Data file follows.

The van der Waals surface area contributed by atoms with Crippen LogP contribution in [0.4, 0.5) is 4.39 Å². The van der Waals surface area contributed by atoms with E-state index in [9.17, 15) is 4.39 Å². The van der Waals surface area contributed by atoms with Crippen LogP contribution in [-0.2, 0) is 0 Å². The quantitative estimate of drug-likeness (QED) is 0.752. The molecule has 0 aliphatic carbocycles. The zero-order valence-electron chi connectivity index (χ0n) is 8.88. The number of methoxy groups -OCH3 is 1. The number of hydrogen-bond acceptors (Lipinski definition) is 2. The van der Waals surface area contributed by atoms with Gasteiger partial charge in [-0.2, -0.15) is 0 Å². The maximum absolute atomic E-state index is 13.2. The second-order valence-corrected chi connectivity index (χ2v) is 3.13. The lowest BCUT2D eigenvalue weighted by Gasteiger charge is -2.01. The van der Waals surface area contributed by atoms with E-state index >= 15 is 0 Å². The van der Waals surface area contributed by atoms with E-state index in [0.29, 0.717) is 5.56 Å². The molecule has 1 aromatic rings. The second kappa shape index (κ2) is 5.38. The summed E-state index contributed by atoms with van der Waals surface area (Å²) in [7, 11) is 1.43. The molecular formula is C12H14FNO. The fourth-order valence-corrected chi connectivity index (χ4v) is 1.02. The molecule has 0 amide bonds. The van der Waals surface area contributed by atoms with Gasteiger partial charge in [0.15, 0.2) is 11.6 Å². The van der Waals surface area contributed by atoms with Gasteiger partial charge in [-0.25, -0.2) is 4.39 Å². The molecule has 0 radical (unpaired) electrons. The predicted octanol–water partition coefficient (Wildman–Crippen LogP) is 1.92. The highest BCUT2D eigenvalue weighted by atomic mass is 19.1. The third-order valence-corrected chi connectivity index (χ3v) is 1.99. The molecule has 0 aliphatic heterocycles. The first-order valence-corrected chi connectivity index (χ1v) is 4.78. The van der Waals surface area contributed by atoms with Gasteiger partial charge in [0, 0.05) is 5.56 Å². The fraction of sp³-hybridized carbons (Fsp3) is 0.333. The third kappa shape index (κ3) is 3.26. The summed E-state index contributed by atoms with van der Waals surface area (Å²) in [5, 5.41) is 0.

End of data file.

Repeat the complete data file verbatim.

The van der Waals surface area contributed by atoms with Crippen LogP contribution in [0.4, 0.5) is 4.39 Å². The van der Waals surface area contributed by atoms with E-state index in [9.17, 15) is 4.39 Å². The van der Waals surface area contributed by atoms with Crippen LogP contribution in [-0.2, 0) is 0 Å². The quantitative estimate of drug-likeness (QED) is 0.752. The molecule has 0 aliphatic carbocycles. The zero-order valence-electron chi connectivity index (χ0n) is 8.88. The number of methoxy groups -OCH3 is 1. The number of hydrogen-bond acceptors (Lipinski definition) is 2. The van der Waals surface area contributed by atoms with Gasteiger partial charge in [-0.2, -0.15) is 0 Å². The maximum absolute atomic E-state index is 13.2. The second-order valence-corrected chi connectivity index (χ2v) is 3.13. The lowest BCUT2D eigenvalue weighted by Gasteiger charge is -2.01. The van der Waals surface area contributed by atoms with E-state index >= 15 is 0 Å². The van der Waals surface area contributed by atoms with E-state index in [0.29, 0.717) is 5.56 Å². The molecule has 1 aromatic rings. The second kappa shape index (κ2) is 5.38. The summed E-state index contributed by atoms with van der Waals surface area (Å²) in [7, 11) is 1.43. The molecular formula is C12H14FNO. The fourth-order valence-corrected chi connectivity index (χ4v) is 1.02. The molecule has 0 amide bonds. The van der Waals surface area contributed by atoms with Gasteiger partial charge in [0.15, 0.2) is 11.6 Å². The van der Waals surface area contributed by atoms with Gasteiger partial charge in [-0.25, -0.2) is 4.39 Å². The molecule has 0 radical (unpaired) electrons. The predicted octanol–water partition coefficient (Wildman–Crippen LogP) is 1.92. The highest BCUT2D eigenvalue weighted by atomic mass is 19.1. The third-order valence-corrected chi connectivity index (χ3v) is 1.99. The molecule has 0 aliphatic heterocycles. The first-order valence-corrected chi connectivity index (χ1v) is 4.78. The van der Waals surface area contributed by atoms with Gasteiger partial charge in [0, 0.05) is 5.56 Å². The fraction of sp³-hybridized carbons (Fsp3) is 0.333. The third kappa shape index (κ3) is 3.26. The summed E-state index contributed by atoms with van der Waals surface area (Å²) in [5, 5.41) is 0.